Monday, 20 January 2020

Colonel Mustard and the Dijon 5 at Celtic Connections

 Photo by Bazza Mills

The pubs surrounding the Old Fruitmarket in the Merchant City area of Glasgow were sprinkled with yellow from around 5.30pm on Friday 17th January. There was also the odd disco ball style cap and plenty of people looking like they were dressed for a weekend at a festival rather than a Friday night out in Glasgow.

I wonder how many people have fallen for Colonel Mustard and the Dijon 5 (CMD5) as a result of seeing them at a festival over the last 5-years or so? Difficult to predict, but in that time the band have grown into a staple of the festive scene in Scotland and beyond.

If you have seen them, then it is easy to describe why. And that is why over 1,300 people descended on the Old Fruitmarket dressed in yellow, with painted faces, flowers in their hair, disco ball hats and looking ready for the weekend.

They came to laugh, to sing, dance, smile and forget about their worries for a few hours. And they did just that.

CMD5 are always quick to promote bands and artists they enjoy - see my previous interview with David Blair for substantial evidence. On this occasion they chose to promote my sister Carla J Easton by asking her to support.

Carla and her band played brilliantly. Wearing yellow to get into the spirit of the night, Carla played songs from her Homemade Lemonade (released under the guise of Ette) and Impossible Stuff albums, along with new material. Get Lost from the new songs is possibly my favourite song she has ever recorded. And she brought her pal Stina from Honeyblood on for guest vocals on new song Weirdo. It was a polished and confident set and I look forward to seeing what 2020 brings.

Photo by Stuart Westwood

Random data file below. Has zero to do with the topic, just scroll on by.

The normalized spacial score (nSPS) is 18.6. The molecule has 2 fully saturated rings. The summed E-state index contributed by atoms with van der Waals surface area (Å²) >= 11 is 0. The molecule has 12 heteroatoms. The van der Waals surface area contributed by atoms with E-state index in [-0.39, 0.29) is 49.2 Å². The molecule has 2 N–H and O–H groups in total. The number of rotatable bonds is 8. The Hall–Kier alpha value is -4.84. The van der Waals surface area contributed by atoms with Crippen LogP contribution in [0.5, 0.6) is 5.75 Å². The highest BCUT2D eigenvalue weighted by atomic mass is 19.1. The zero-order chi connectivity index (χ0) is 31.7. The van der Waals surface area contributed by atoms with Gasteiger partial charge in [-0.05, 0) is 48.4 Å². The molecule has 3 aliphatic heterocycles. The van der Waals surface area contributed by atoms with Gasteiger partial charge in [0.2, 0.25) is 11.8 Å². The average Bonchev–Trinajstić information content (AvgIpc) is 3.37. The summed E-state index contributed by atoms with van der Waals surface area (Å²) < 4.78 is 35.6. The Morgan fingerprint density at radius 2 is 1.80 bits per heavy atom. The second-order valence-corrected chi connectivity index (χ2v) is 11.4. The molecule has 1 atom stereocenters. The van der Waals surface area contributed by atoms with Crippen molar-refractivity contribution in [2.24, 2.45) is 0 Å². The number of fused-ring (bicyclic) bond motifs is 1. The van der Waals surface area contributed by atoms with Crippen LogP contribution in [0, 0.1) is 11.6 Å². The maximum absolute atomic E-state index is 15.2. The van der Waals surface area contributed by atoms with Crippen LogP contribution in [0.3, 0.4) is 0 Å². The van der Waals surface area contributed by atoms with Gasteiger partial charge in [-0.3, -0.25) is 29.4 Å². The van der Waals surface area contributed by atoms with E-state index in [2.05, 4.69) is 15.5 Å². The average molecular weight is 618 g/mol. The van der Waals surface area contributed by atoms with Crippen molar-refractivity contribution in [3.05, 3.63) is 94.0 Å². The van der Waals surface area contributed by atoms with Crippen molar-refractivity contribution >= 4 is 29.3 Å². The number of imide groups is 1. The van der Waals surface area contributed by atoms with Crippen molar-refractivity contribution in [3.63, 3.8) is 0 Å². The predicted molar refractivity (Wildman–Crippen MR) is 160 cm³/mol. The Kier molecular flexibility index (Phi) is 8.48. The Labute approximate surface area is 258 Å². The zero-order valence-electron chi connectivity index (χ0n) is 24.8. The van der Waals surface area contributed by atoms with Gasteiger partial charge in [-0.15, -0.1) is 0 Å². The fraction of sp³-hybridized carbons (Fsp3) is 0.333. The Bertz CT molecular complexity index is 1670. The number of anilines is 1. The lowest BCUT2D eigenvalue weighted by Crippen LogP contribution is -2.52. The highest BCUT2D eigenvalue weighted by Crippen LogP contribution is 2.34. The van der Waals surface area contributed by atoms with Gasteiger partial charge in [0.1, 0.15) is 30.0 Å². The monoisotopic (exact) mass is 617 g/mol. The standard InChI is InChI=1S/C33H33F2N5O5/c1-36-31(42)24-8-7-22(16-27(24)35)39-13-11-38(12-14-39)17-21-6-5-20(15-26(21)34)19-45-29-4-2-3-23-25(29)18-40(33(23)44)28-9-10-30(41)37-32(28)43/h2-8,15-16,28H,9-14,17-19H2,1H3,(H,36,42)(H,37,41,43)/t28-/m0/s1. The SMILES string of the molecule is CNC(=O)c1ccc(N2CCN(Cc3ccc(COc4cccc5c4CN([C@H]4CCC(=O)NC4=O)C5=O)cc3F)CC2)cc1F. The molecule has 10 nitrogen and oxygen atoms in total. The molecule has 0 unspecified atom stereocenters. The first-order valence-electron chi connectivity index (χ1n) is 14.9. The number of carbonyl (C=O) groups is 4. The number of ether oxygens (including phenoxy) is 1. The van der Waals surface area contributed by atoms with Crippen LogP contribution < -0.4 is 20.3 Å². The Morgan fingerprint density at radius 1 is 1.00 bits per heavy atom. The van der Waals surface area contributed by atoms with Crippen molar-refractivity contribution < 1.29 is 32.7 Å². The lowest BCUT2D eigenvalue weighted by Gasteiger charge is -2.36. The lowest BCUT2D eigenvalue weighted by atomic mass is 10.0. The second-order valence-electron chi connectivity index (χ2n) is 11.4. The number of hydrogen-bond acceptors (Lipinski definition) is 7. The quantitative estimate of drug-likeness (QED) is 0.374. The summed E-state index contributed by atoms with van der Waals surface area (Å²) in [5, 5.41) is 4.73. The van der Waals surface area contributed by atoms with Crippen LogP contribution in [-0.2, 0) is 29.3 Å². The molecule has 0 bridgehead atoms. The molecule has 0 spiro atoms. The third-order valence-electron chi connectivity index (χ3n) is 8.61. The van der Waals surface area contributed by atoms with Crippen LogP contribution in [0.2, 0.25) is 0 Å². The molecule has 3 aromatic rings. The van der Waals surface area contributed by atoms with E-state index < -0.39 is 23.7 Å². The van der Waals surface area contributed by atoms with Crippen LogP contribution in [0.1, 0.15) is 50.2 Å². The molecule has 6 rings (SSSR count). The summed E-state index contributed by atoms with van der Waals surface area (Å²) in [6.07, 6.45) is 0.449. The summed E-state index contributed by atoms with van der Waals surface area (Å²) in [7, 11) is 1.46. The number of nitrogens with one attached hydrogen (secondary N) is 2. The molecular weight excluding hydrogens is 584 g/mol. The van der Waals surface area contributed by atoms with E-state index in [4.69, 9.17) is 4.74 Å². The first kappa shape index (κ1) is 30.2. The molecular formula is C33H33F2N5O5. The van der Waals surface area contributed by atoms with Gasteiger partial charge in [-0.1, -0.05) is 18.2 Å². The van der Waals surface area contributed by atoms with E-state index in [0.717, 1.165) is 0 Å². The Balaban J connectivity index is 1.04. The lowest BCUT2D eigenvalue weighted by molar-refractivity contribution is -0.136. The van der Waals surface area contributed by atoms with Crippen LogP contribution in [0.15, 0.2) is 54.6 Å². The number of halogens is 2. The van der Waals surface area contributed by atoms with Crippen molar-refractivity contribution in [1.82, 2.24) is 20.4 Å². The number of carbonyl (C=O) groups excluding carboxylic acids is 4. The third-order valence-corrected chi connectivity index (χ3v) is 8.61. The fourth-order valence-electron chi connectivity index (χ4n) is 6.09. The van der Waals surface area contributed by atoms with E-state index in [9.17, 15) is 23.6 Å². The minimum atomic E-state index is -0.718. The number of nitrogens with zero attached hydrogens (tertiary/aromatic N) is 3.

On to the main act. I never did get round to counting how many people were on stage with CMD5. I was quite simply too busy enjoying myself.

Opening with International Sex Hero and going straight into festival favourite Dance Off, the Colonel and his merry band of yellow heroes had the place bouncing from the off. They barely let up, they seemed to just keep the beat and the groove going from start to finish.

Photo by Stuart Westwood

The band have so much positive energy it is unbelievable. New songs worked well; Disco Colin and the current single G.T. mixed well with the old classics.

Cross The Road is a FESTIVAL CLASSIC and even though it was packed we did manage to cross the road.  Dance Like Nobody's Watching might be the next festival classic, while Gay Icon took the roof off the place. At some point in all of this David Blair crowdsurfed - at least twice.

Photo by Iain Cochrane

Anthems like Peace, Love and Mustard demand crowd participation, smiles, laughter, high fives .... and all round good feeling. These Are Not The Drugs You Are Looking For is one of my favourite songs from the last 5-years, like the Beta Band produced by Andrew Weatherall, it is so clever, so funny, so socially conscious, so bonkers brilliant. 

There was time for one more, the surging pop of Ginger Girl had everyone with their hands in the air singing the chorus. The band quickly played a little bit of How Many Many's and Capturado and sent everyone off into the night with smiles. What a night!

Those with energy stayed to dance to DJ Amy Lame from 6Music.

Roll on the summer. And to Celtic Connections bookers - can you book them now to brighten next January please?! This is a special, special band who can transport you into a good place and make you forget your worries and the state of the world for a couple of hours.

Photo by Iain Cochrane

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